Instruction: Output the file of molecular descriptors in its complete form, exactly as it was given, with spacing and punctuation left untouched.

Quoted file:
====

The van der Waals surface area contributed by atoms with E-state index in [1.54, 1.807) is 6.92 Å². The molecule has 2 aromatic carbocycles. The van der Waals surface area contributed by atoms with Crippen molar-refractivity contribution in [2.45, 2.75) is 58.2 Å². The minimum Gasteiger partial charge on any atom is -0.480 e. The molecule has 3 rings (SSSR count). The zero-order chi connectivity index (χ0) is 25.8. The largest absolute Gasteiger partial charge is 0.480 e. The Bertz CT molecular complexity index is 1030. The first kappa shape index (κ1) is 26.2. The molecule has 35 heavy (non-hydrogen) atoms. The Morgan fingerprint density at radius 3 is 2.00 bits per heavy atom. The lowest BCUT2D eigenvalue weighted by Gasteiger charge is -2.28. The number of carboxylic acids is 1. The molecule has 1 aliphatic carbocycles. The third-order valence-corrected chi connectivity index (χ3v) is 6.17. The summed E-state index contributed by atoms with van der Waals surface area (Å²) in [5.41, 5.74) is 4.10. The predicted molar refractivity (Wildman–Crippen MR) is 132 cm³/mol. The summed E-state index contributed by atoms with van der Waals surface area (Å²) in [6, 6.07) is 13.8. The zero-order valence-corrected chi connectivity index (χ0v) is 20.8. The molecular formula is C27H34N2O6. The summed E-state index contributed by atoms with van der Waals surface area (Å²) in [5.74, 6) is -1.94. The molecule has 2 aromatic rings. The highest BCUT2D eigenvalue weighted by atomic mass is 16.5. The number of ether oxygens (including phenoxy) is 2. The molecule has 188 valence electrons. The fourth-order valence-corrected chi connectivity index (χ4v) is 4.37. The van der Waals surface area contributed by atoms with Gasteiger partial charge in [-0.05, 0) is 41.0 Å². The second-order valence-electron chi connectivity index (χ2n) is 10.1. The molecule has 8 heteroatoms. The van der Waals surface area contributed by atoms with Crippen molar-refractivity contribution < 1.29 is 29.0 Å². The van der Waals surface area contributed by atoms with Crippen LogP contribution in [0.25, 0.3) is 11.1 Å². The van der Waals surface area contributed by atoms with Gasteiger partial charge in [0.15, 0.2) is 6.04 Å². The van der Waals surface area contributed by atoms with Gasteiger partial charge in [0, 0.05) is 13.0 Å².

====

The van der Waals surface area contributed by atoms with E-state index in [1.54, 1.807) is 6.92 Å². The molecule has 2 aromatic carbocycles. The van der Waals surface area contributed by atoms with Crippen molar-refractivity contribution in [2.45, 2.75) is 58.2 Å². The minimum Gasteiger partial charge on any atom is -0.480 e. The molecule has 3 rings (SSSR count). The zero-order chi connectivity index (χ0) is 25.8. The largest absolute Gasteiger partial charge is 0.480 e. The Bertz CT molecular complexity index is 1030. The first kappa shape index (κ1) is 26.2. The molecule has 35 heavy (non-hydrogen) atoms. The Morgan fingerprint density at radius 3 is 2.00 bits per heavy atom. The lowest BCUT2D eigenvalue weighted by Gasteiger charge is -2.28. The number of carboxylic acids is 1. The molecule has 1 aliphatic carbocycles. The third-order valence-corrected chi connectivity index (χ3v) is 6.17. The summed E-state index contributed by atoms with van der Waals surface area (Å²) in [5.41, 5.74) is 4.10. The predicted molar refractivity (Wildman–Crippen MR) is 132 cm³/mol. The summed E-state index contributed by atoms with van der Waals surface area (Å²) in [6, 6.07) is 13.8. The zero-order valence-corrected chi connectivity index (χ0v) is 20.8. The molecular formula is C27H34N2O6. The summed E-state index contributed by atoms with van der Waals surface area (Å²) in [5.74, 6) is -1.94. The molecule has 2 aromatic rings. The highest BCUT2D eigenvalue weighted by atomic mass is 16.5. The number of ether oxygens (including phenoxy) is 2. The molecule has 188 valence electrons. The fourth-order valence-corrected chi connectivity index (χ4v) is 4.37. The van der Waals surface area contributed by atoms with Gasteiger partial charge in [-0.05, 0) is 41.0 Å². The second-order valence-electron chi connectivity index (χ2n) is 10.1. The molecule has 8 heteroatoms. The van der Waals surface area contributed by atoms with Crippen molar-refractivity contribution < 1.29 is 29.0 Å². The van der Waals surface area contributed by atoms with Crippen LogP contribution in [0.25, 0.3) is 11.1 Å². The van der Waals surface area contributed by atoms with Gasteiger partial charge in [0.15, 0.2) is 6.04 Å². The van der Waals surface area contributed by atoms with Gasteiger partial charge in [0, 0.05) is 13.0 Å².